[Photo by rawpixel.com on Unsplash]
Summer vacation time is fast approaching. Families across India will start planning their holidays. Some of them will wait with their browsers open to be the first to get the bookings on sites like Club Mahindra, or wait till 11.30 AM to book railway tickets on the IRCTC site. The number of travellers have grown many fold, but with access to online bookings, booking accommodation and travel have become largely easier. It also throws open a large choice to the informed traveller that was previously curated by travel agencies, who have interest in serving the ‘average customer’ and include ‘must see’ sights in a place, not necessarily the most unique cultural experiences.
Enter Airbnb. With local hosts across the world, it has the largest set of informed travel advisors. In a network, each host acts as an intelligent node providing fantastic insights on local happenings, and tips and tricks that benefit the traveller. This arrangement can be compared with “edge computing” networks popular in cloud technology architectures, where processing is done close to the data. It’s like a self-driving car having over 100 CPUs processing information on the immediate context, while connected to a larger grid that processes larger patterns. In all, this provides a combination of strong local inputs to make the entire network very robust.
Airbnb had built a great network and its growing importance is making the organized hospitality industry wake up and look for ways to both curb it as well as beat it. The story by Indrajit Gupta on Airbnb narrates his personal experience with Airbnb and its ongoing impact on the hospitality industry.
Social media has provided a platform for diverse voices to be heard. It has also brought fringe and sometimes radical voices into the mainstream. Some of these voices get amplified beyond their core group and lodge themselves as central elements of the argument in a debate. When an individual is forced to take a stand on these debates, most often it would be driven by the key influencers’ views and the perception of what is ‘right’. Charles Assisi writes a piece on what one should do in such a situation.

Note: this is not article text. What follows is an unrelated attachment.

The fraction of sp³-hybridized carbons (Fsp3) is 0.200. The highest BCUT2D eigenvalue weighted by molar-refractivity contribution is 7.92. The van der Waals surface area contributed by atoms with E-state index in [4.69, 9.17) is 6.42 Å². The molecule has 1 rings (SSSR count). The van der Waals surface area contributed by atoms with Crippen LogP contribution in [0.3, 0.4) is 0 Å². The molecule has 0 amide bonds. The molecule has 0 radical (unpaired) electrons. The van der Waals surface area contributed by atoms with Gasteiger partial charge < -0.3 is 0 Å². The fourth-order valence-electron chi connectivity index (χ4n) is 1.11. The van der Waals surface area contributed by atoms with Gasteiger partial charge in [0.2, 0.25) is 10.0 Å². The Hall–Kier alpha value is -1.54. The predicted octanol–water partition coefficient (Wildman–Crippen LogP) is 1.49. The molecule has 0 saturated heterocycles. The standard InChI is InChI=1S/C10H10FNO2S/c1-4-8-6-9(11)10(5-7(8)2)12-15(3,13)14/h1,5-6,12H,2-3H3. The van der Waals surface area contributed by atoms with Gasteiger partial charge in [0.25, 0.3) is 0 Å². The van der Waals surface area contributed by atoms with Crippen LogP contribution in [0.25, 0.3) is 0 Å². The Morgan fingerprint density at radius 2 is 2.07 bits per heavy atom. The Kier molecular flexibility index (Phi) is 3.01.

Have a great week ahead!
On behalf of Team Founding Fuel
The hotel industry’s big battle with Airbnb
[Photo from airbnb.com]
Airbnb may have changed the game with its online home stay listing model. But the hotel industry isn’t waiting in the sidelines. It is fighting back, says Indrajit Gupta. (Read Time: 5 mins)
Count #MeOut of the debate
[By Gerd Altmann under Creative Commons]
Much of how we live is dictated by narratives amplified by those perceived as influencers. It’s time to shut the noise out and seek our own individual narratives, says Charles Assisi. (Read Time: 8 mins)
What We Are Reading
Silicon Valley’s tax-avoiding, job-killing, soul-sucking machine
Two great pieces were published in the last two weeks on the subtle ways in which technology is tearing the fabric of modern society. The first one is by Scott Galloway, professor of marketing at the NYU Stern school of Business. His thesis is on the reasons why the big tech companies need to be broken up. Readers might be reminded of his book The Four, where he compares Amazon, Facebook, Alphabet and Apple on their business strategies.
Inside the two years that shook Facebook—and the world
The story by Nicolas Thompson and Fred Vogelstein in Wired, reported on the last two years of Facebook and the soul searching going on within the platform in general, and Mark Zuckerberg in particular. Classic deep reporting, absolutely a must read.
From Our Archives
Disquiet in Paradise: Why the internet may be turning into Fort Knox
[Photograph of Facebook Campus by Austin McKinley under Creative Commons]
Three recent books lay bare claims that the internet is a democratizing and empowering force in society. Instead, new internet czars have concentrated power in their own hands, made us dumber—and spawned a more divisive society, says Arun Maira.
Nudge versus Richard Thaler
[By Chatham House, London via Wikimedia Commons]
It looks inevitable technology companies will outrun the theories of the Nobel Prize winner in Economics. And that is a frightening thought, says NS Ramnath.